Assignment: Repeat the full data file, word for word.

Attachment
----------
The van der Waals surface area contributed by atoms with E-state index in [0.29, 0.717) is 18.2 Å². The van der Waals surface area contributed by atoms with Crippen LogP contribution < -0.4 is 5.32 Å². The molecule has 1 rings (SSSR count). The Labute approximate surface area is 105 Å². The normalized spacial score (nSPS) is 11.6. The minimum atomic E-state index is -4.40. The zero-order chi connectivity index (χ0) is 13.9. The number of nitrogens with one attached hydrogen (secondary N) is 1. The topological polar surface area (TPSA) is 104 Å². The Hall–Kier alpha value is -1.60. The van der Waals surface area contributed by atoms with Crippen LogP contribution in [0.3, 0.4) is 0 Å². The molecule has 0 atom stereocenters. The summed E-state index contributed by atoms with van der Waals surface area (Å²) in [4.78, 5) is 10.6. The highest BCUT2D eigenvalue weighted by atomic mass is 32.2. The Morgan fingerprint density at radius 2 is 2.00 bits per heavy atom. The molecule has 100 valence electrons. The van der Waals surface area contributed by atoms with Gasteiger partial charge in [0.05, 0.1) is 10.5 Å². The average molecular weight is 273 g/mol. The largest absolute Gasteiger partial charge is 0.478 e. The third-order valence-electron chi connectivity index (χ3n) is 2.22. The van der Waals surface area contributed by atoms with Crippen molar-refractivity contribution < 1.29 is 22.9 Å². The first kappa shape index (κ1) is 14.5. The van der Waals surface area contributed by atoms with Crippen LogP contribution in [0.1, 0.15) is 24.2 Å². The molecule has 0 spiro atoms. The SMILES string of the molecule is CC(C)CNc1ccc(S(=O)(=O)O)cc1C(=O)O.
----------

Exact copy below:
The van der Waals surface area contributed by atoms with E-state index in [0.29, 0.717) is 18.2 Å². The van der Waals surface area contributed by atoms with Crippen LogP contribution < -0.4 is 5.32 Å². The molecule has 1 rings (SSSR count). The Labute approximate surface area is 105 Å². The normalized spacial score (nSPS) is 11.6. The minimum atomic E-state index is -4.40. The zero-order chi connectivity index (χ0) is 13.9. The number of nitrogens with one attached hydrogen (secondary N) is 1. The topological polar surface area (TPSA) is 104 Å². The Hall–Kier alpha value is -1.60. The van der Waals surface area contributed by atoms with Crippen LogP contribution in [0.3, 0.4) is 0 Å². The molecule has 0 atom stereocenters. The summed E-state index contributed by atoms with van der Waals surface area (Å²) in [4.78, 5) is 10.6. The highest BCUT2D eigenvalue weighted by atomic mass is 32.2. The Morgan fingerprint density at radius 2 is 2.00 bits per heavy atom. The molecule has 100 valence electrons. The van der Waals surface area contributed by atoms with Gasteiger partial charge in [0.05, 0.1) is 10.5 Å². The average molecular weight is 273 g/mol. The largest absolute Gasteiger partial charge is 0.478 e. The third-order valence-electron chi connectivity index (χ3n) is 2.22. The van der Waals surface area contributed by atoms with Crippen molar-refractivity contribution < 1.29 is 22.9 Å². The first kappa shape index (κ1) is 14.5. The van der Waals surface area contributed by atoms with Crippen LogP contribution in [0.1, 0.15) is 24.2 Å². The molecule has 0 spiro atoms. The SMILES string of the molecule is CC(C)CNc1ccc(S(=O)(=O)O)cc1C(=O)O.